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Which pollsters called California's top races correctly, and which missed the mark?

November 3, 2010 |  9:00 am

In the final 10 days before the election, 14 polls of the races for governor and U.S. Senate in California were released by 10 nonpartisan polling organizations.

Those pre-election polls divided into two noticeably different camps.

One group, which included the L.A. Times/USC poll and the Field Poll, projected hefty wins by Democratic candidates Jerry Brown and Barbara Boxer. The other, which included polls by the Rasmussen organization and Public Policy Polling, showed both Democrats likely to win, but by much smaller margins. Some showed the Senate race in particular getting closer.

Republican candidates and strategists were, of course, eager to draw attention to the surveys in the latter group. The Republican candidate for governor, Meg Whitman, directly attacked the Times/USC poll in several speeches, saying incorrectly that Times polls always favored candidates the paper had endorsed.

In the end, Brown won by 12 points and Boxer by nine. The poll that came closest to nailing the results: The L.A. Times/USC survey, which had projected a 13-point margin for Brown and an eight-point margin for Boxer. Field, which had projected margins of 10 points for Brown and eight for Boxer, came in a close second.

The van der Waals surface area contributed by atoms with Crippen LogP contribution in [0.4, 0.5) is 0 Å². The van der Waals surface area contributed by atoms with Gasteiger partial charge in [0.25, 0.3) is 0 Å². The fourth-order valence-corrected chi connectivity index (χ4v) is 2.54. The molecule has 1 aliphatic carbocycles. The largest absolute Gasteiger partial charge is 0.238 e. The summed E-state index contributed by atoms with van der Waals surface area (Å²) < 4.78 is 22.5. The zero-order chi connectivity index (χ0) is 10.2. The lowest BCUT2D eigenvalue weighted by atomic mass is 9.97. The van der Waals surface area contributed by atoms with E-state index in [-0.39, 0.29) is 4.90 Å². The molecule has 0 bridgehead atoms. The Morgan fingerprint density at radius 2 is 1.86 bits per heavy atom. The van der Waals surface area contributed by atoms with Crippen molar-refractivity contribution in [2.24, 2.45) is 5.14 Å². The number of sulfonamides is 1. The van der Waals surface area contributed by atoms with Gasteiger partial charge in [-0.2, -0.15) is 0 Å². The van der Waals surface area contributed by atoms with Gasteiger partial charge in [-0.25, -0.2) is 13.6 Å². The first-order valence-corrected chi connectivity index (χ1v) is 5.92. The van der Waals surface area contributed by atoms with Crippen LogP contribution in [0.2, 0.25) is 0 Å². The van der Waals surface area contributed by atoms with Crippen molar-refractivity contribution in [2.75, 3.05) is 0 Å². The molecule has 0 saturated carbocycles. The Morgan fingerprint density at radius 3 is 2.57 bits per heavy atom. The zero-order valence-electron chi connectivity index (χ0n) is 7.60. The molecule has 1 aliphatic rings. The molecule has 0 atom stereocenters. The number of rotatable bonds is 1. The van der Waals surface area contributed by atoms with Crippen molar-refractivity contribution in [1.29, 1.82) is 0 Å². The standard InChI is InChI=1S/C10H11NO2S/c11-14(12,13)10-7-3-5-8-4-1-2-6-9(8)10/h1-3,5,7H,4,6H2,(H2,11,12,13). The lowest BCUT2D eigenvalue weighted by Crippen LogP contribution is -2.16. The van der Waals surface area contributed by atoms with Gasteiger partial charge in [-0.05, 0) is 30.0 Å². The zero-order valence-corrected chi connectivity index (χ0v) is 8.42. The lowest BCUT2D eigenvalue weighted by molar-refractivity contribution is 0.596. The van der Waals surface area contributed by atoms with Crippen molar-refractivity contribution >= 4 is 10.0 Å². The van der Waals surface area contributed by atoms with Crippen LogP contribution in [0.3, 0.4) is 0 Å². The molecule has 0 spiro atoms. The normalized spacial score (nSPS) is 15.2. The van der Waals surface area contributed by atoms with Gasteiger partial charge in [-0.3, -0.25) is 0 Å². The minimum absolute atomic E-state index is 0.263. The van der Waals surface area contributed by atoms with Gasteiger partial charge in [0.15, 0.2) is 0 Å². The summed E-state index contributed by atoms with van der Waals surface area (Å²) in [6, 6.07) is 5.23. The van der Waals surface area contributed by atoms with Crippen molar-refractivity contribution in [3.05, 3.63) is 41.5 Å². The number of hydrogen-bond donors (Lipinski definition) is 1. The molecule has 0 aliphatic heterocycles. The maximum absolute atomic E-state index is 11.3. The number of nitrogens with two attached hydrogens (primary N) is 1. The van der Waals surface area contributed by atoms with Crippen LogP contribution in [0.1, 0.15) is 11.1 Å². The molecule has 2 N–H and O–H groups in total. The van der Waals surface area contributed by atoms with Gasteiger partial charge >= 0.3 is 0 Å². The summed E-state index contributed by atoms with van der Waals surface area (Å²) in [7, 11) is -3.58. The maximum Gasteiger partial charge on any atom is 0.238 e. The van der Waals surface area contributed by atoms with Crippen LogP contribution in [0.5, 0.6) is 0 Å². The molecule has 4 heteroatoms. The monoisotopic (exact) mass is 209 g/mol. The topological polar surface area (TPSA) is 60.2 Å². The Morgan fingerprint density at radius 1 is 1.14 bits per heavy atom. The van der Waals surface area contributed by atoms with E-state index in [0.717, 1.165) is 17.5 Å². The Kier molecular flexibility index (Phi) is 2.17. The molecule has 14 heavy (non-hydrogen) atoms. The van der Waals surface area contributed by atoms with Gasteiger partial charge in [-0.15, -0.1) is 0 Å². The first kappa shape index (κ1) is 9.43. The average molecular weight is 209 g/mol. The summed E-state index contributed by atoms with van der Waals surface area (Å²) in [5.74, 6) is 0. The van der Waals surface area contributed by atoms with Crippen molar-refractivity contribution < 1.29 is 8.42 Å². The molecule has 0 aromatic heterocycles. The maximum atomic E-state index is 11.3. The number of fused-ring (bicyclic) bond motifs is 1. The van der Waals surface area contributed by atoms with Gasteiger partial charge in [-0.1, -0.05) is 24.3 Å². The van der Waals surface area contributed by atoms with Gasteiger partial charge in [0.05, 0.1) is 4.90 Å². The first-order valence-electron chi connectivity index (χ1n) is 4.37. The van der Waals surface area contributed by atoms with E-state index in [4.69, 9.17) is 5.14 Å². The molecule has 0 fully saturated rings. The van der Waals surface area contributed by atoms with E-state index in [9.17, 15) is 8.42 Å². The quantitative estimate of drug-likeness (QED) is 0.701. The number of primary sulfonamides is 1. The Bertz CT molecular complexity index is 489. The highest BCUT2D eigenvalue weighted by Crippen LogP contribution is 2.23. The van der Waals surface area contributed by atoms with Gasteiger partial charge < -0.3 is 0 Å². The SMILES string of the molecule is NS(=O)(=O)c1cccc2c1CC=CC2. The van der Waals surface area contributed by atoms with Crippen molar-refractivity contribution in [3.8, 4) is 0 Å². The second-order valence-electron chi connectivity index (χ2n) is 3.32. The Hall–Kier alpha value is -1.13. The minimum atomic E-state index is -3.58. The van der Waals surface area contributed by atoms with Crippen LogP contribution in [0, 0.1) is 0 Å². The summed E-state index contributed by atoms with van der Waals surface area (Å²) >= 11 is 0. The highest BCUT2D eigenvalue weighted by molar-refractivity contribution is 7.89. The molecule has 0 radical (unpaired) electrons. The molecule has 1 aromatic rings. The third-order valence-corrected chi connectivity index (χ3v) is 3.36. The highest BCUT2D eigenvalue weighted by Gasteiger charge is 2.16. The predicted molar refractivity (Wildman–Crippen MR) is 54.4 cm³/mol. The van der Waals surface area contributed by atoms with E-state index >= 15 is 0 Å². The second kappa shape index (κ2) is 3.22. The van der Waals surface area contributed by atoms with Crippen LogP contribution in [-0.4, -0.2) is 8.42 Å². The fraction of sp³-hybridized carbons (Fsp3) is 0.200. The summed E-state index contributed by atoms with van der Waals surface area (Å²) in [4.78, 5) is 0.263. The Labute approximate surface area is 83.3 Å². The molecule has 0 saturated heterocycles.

The worst record? The Rasmussen surveys, which were conducted for Fox News and Rasmussen’s own survey website. Those polls projected a Boxer margin of three points and a Brown win by four.

Several differences could account for the gap among the polls. The polls that did best are ones that used the traditional method of live interviewers calling people and interviewing them on the telephone. The Field Poll and the Times/USC poll called both landlines and cellphones.

Some of the polls that were in the less-successful group are so-called robo-polls that use automated interviews. Those polls have been reasonably successful in the past, but some polling analysts this year said they thought the robo-polls were producing results that were too weighted toward Republican candidates.

Another point of difference involves the models that pollsters use to determine which voters are likely to actually cast ballots. The Times/USC survey based its likely voter model on questions about a person’s enthusiasm about voting this year, the respondent’s expressed certainty about voting and his or her voting history. Some Republican analysts said that the emphasis on past voter history was screening out Republicans who had not voted in 2006 and 2008 but who would show up this year. In the end, those hypothetical voters turned out to be something of a mirage. Exit polls this year showed an electorate that was quite similar to the group that voted in the 2006 midterm elections.

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